The treatment also reduced serum levels of DNCB-induced IFN-γ, IL-4, IgE, and TSLP (thymic stromal lymphopoietin), and led to lower levels of IFN-γ and IL-4 expression in the skin of the DNCB-exposed mice. “IgE production is associated with a predominant Th2 cellular response,” the authors write. “Our study showed that TSLP and IgE were increased in DNCB-induced AD-like mice, and BV and Mel decreased TSLP and IgE production.” Numbers of CD4+ and CD3+ T cells were similarly reduced in the dorsal skin following bee venom or melittin therapy.

Tests in an in vitro TNF-α/IFN-γ-stimulated human keratinocyte model showed that exposure to bee venom and melittin also improved DNCB-related abnormal epidermal differentiation by restoring filaggrin expression. Further in vitro experiments in the cell model indicated that bee venom and melittin acted on the JAK/STAT pathway – which is known to play a key role in the disruption of the epidermis barrier. “The inhibition of these signaling pathways by BV and Mel could be responsible for the decrease in the production of pro-inflammatory chemokines and cytokines,” the authors suggest.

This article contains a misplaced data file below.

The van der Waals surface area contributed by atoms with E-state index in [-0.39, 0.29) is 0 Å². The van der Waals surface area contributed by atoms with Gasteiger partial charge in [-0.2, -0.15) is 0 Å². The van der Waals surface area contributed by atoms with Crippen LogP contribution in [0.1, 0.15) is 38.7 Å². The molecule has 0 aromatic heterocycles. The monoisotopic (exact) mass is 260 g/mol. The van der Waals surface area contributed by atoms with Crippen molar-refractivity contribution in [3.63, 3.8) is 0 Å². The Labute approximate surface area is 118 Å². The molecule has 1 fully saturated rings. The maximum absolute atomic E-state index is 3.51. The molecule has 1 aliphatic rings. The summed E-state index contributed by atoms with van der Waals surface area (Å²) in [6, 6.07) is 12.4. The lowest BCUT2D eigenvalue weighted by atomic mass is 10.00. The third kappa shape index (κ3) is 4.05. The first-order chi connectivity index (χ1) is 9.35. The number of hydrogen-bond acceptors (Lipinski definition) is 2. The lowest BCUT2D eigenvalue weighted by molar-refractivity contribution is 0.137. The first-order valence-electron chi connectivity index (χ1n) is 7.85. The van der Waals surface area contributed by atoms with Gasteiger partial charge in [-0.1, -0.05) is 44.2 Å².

The studies also indicated that the bee toxin therapy inhibited the exaggerated expression of chemokines and proinflammatory cytokines such as IL-1β, IL-6, and IFN-γ by blocking NF-κB and STAT signaling. “As a result, this study demonstrated that BV and Mel have immunomodulatory activity, and such activity was associated with the regulation of Th cell differentiation, thereby ameliorating the inflammatory skin diseases caused by AD,” the team concludes.

“In summary, this study demonstrated the ameliorating effects of BV and Mel on the DNCB-induced AD-like skin lesions of Balb/c mice and TNF-α/IFN-γ-stimulated human keratinocyte HaCaT cells. BV and Mel reduced inflammatory symptoms in AD-like skin lesions by suppressing the production of Th1/Th2-associated and pro-inflammatory cytokines with a subsequent decrease of CD4+ T cells, mast cell infiltration, and the release of serum IgE.”